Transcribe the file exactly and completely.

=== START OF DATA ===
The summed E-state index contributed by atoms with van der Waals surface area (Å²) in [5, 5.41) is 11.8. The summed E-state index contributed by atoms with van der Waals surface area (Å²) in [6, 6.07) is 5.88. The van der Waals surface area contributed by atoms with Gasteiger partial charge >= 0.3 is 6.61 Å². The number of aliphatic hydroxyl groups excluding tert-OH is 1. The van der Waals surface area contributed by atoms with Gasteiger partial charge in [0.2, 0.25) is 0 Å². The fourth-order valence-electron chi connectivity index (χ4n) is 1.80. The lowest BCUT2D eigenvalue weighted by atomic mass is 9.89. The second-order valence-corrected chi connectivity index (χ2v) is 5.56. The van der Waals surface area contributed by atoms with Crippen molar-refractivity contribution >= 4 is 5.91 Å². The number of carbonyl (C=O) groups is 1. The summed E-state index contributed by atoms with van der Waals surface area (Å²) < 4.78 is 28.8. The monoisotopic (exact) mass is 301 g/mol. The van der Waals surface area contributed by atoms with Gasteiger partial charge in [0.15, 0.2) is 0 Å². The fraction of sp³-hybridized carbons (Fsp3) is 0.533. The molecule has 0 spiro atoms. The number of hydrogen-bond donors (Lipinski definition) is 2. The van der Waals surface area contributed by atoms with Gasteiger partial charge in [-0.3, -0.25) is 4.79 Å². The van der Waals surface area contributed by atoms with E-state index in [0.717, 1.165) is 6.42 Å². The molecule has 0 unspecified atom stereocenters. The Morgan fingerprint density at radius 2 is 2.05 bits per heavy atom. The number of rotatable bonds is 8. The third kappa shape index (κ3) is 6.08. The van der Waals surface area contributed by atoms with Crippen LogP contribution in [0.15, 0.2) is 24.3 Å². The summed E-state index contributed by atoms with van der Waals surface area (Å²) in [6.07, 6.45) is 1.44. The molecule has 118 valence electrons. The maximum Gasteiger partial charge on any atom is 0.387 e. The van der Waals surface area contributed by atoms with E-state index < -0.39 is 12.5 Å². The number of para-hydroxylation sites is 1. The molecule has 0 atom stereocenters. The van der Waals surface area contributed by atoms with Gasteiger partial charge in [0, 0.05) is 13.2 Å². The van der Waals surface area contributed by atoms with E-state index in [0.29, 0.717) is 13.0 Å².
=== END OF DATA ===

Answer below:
The summed E-state index contributed by atoms with van der Waals surface area (Å²) in [5, 5.41) is 11.8. The summed E-state index contributed by atoms with van der Waals surface area (Å²) in [6, 6.07) is 5.88. The van der Waals surface area contributed by atoms with Gasteiger partial charge >= 0.3 is 6.61 Å². The number of aliphatic hydroxyl groups excluding tert-OH is 1. The van der Waals surface area contributed by atoms with Gasteiger partial charge in [0.2, 0.25) is 0 Å². The fourth-order valence-electron chi connectivity index (χ4n) is 1.80. The lowest BCUT2D eigenvalue weighted by atomic mass is 9.89. The second-order valence-corrected chi connectivity index (χ2v) is 5.56. The van der Waals surface area contributed by atoms with Crippen molar-refractivity contribution >= 4 is 5.91 Å². The number of carbonyl (C=O) groups is 1. The summed E-state index contributed by atoms with van der Waals surface area (Å²) < 4.78 is 28.8. The monoisotopic (exact) mass is 301 g/mol. The van der Waals surface area contributed by atoms with Gasteiger partial charge in [0.15, 0.2) is 0 Å². The fraction of sp³-hybridized carbons (Fsp3) is 0.533. The molecule has 0 spiro atoms. The number of hydrogen-bond donors (Lipinski definition) is 2. The van der Waals surface area contributed by atoms with Gasteiger partial charge in [-0.3, -0.25) is 4.79 Å². The van der Waals surface area contributed by atoms with E-state index in [0.717, 1.165) is 6.42 Å². The molecule has 0 unspecified atom stereocenters. The Morgan fingerprint density at radius 2 is 2.05 bits per heavy atom. The number of rotatable bonds is 8. The third kappa shape index (κ3) is 6.08. The van der Waals surface area contributed by atoms with Crippen LogP contribution in [0.15, 0.2) is 24.3 Å². The summed E-state index contributed by atoms with van der Waals surface area (Å²) in [6.07, 6.45) is 1.44. The molecule has 118 valence electrons. The maximum Gasteiger partial charge on any atom is 0.387 e. The van der Waals surface area contributed by atoms with E-state index < -0.39 is 12.5 Å². The number of para-hydroxylation sites is 1. The molecule has 0 atom stereocenters. The van der Waals surface area contributed by atoms with Gasteiger partial charge in [0, 0.05) is 13.2 Å². The van der Waals surface area contributed by atoms with E-state index in [0.29, 0.717) is 13.0 Å².